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WIRF is one of Australia's leading organisations that is dedicated to improving the health of women and infants.

Emotional health, mental health and pregnancy

Expecting a new baby into the family is usually a very promising and hopeful time.women-mental-health-(3).jpg

Most expectant parents have feelings of excitement and joy, as well as the apprehension that comes with expanding their family. This transition is an important time to support parent’s emotional health as they prepare to stretch themselves to cope with the new life ahead of them.

Just as our expectant mothers are encouraged to remain physically active and maintain healthy nutrition, flexing their emotional and social muscles is also beneficial. A baby in-utero is sensitive to its mother’s stress through the release of hormones, influencing growth and brain development.

Finding ways to care for herself and feel supported by her loved ones is just as important as eating well and exercising.

Unfortunately some women have emotional, social and physical complications during pregnancy that introduce different worries and elevated stress: neonatal loss, preterm birth, history of mental illness, other health or social conditions. 

Growing and delivering a baby in these contexts can be extremely difficult. Feelings of worry, sadness and loss can be particularly hard to manage alongside the development of their very special relationship with their unborn baby.

Learning how to manage worry, stress, fear and grief can be critically important in protecting or supporting a woman’s longer-term postnatal adjustment to motherhood.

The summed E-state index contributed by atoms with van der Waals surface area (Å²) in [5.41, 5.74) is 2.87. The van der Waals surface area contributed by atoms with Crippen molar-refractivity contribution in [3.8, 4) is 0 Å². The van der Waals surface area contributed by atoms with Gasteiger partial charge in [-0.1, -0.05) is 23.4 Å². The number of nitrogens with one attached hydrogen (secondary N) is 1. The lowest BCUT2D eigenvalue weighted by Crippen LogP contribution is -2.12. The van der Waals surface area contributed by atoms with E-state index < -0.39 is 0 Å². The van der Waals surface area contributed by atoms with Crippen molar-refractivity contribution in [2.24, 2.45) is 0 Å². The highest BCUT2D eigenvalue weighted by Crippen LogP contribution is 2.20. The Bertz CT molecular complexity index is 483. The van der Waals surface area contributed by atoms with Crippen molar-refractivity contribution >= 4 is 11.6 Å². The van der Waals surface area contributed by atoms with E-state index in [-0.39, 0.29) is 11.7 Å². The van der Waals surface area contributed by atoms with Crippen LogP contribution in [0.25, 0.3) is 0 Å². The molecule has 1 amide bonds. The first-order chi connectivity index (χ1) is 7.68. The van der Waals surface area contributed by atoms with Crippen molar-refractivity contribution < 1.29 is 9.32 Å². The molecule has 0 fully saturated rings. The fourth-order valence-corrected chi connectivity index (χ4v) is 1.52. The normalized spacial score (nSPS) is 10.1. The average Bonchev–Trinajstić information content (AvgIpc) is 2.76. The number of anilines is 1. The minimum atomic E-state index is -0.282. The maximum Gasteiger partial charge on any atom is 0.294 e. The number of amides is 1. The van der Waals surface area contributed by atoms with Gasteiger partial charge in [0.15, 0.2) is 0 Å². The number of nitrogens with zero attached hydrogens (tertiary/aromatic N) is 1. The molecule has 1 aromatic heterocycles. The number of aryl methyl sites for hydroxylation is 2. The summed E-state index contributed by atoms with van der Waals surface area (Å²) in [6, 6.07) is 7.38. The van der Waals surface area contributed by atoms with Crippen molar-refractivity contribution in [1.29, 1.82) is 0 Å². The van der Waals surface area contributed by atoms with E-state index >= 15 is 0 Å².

Up to 1 in 10 women and 1 in 20 men experienced depression during the perinatal period. Anxiety is at least as common, and may be more common, in expectant parents.

Psychological support for women who encounter anxiety and depression, benefit from having someone supportive to name and validate the complex array of emotions that make up their unique experience, as they find ways to re-connect with their ‘best self’. Access the family’s support networks, friendships, community groups and accurate information is vitally important to positive adjustment and recovery.

Women and their families may access help from health professionals including their general practitioner, child health nurse, community midwife, obstetrician, private psychologist, psychiatrist or counsellor. For more information about mental health in pregnancy go to:
If you or someone you care about are in crisis call the mental health emergency response line on 1300 555 788 (metro) 1800 552 002 (rural) or lifeline 131 114.

WIRF is providing advice and information for pregnant women and their families about COVID-19.

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Contact details

Women and Infants Research Foundation
Carson House, King Edward Memorial Hospital
374 Bagot Road, Subiaco, WA 6008

Telephone: 08 6458 1437
Fax: 08 6458 1642
Email: info@wirf.com.au

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